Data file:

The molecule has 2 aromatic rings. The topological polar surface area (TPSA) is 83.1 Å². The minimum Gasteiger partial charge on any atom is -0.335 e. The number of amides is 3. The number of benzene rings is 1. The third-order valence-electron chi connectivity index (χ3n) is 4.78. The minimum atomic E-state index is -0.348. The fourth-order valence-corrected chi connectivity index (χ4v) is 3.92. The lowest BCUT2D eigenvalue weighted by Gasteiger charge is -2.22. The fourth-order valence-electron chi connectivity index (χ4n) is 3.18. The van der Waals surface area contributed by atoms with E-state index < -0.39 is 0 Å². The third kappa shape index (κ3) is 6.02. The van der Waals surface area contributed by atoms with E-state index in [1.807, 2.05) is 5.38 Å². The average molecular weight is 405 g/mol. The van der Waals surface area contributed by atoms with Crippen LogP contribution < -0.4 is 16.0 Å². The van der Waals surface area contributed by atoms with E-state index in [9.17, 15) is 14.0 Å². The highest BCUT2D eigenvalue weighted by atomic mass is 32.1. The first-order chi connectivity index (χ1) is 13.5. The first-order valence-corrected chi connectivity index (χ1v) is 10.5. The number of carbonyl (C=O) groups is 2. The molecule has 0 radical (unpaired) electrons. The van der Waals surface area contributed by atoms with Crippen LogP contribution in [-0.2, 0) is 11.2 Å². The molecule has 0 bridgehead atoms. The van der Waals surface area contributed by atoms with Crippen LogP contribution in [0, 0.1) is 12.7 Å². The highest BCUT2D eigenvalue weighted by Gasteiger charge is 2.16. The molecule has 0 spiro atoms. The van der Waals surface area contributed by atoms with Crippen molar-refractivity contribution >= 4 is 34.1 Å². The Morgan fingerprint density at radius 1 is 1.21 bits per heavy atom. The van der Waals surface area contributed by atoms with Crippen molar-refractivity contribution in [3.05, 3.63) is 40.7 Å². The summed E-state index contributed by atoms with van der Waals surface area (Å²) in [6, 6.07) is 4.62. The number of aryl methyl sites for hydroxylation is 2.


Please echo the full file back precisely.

The molecule has 2 aromatic rings. The topological polar surface area (TPSA) is 83.1 Å². The minimum Gasteiger partial charge on any atom is -0.335 e. The number of amides is 3. The number of benzene rings is 1. The third-order valence-electron chi connectivity index (χ3n) is 4.78. The minimum atomic E-state index is -0.348. The fourth-order valence-corrected chi connectivity index (χ4v) is 3.92. The lowest BCUT2D eigenvalue weighted by Gasteiger charge is -2.22. The fourth-order valence-electron chi connectivity index (χ4n) is 3.18. The van der Waals surface area contributed by atoms with E-state index < -0.39 is 0 Å². The third kappa shape index (κ3) is 6.02. The van der Waals surface area contributed by atoms with E-state index in [1.807, 2.05) is 5.38 Å². The average molecular weight is 405 g/mol. The van der Waals surface area contributed by atoms with Crippen LogP contribution < -0.4 is 16.0 Å². The van der Waals surface area contributed by atoms with E-state index in [9.17, 15) is 14.0 Å². The highest BCUT2D eigenvalue weighted by atomic mass is 32.1. The first-order chi connectivity index (χ1) is 13.5. The first-order valence-corrected chi connectivity index (χ1v) is 10.5. The number of carbonyl (C=O) groups is 2. The molecule has 0 radical (unpaired) electrons. The van der Waals surface area contributed by atoms with Crippen LogP contribution in [-0.2, 0) is 11.2 Å². The molecule has 0 bridgehead atoms. The van der Waals surface area contributed by atoms with Crippen LogP contribution in [0, 0.1) is 12.7 Å². The highest BCUT2D eigenvalue weighted by Gasteiger charge is 2.16. The molecule has 0 spiro atoms. The van der Waals surface area contributed by atoms with Crippen molar-refractivity contribution >= 4 is 34.1 Å². The Morgan fingerprint density at radius 1 is 1.21 bits per heavy atom. The van der Waals surface area contributed by atoms with Crippen molar-refractivity contribution in [3.05, 3.63) is 40.7 Å². The summed E-state index contributed by atoms with van der Waals surface area (Å²) in [6, 6.07) is 4.62. The number of aryl methyl sites for hydroxylation is 2.